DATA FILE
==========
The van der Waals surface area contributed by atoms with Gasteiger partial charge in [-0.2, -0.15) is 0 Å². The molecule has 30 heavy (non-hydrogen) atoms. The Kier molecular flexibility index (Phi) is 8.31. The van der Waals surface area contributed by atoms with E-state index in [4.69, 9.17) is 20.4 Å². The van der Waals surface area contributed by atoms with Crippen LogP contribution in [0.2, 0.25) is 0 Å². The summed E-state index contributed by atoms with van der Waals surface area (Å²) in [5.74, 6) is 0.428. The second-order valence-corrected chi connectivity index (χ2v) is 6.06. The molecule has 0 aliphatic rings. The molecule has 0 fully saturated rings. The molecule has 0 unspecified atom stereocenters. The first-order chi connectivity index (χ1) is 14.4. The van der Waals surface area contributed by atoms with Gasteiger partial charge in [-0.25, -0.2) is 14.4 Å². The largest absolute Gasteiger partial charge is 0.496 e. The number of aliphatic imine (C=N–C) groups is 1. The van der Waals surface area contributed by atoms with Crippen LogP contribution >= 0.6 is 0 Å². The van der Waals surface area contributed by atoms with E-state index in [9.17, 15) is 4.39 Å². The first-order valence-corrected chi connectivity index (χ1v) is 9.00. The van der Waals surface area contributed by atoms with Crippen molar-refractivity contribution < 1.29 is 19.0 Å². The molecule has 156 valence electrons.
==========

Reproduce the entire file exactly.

The van der Waals surface area contributed by atoms with Gasteiger partial charge in [-0.2, -0.15) is 0 Å². The molecule has 30 heavy (non-hydrogen) atoms. The Kier molecular flexibility index (Phi) is 8.31. The van der Waals surface area contributed by atoms with E-state index in [4.69, 9.17) is 20.4 Å². The van der Waals surface area contributed by atoms with Crippen LogP contribution in [0.2, 0.25) is 0 Å². The summed E-state index contributed by atoms with van der Waals surface area (Å²) in [5.74, 6) is 0.428. The second-order valence-corrected chi connectivity index (χ2v) is 6.06. The molecule has 0 aliphatic rings. The molecule has 0 fully saturated rings. The molecule has 0 unspecified atom stereocenters. The first-order chi connectivity index (χ1) is 14.4. The van der Waals surface area contributed by atoms with Gasteiger partial charge in [-0.25, -0.2) is 14.4 Å². The largest absolute Gasteiger partial charge is 0.496 e. The number of aliphatic imine (C=N–C) groups is 1. The van der Waals surface area contributed by atoms with Crippen LogP contribution >= 0.6 is 0 Å². The van der Waals surface area contributed by atoms with E-state index in [9.17, 15) is 4.39 Å². The first-order valence-corrected chi connectivity index (χ1v) is 9.00. The van der Waals surface area contributed by atoms with Crippen molar-refractivity contribution < 1.29 is 19.0 Å². The molecule has 156 valence electrons.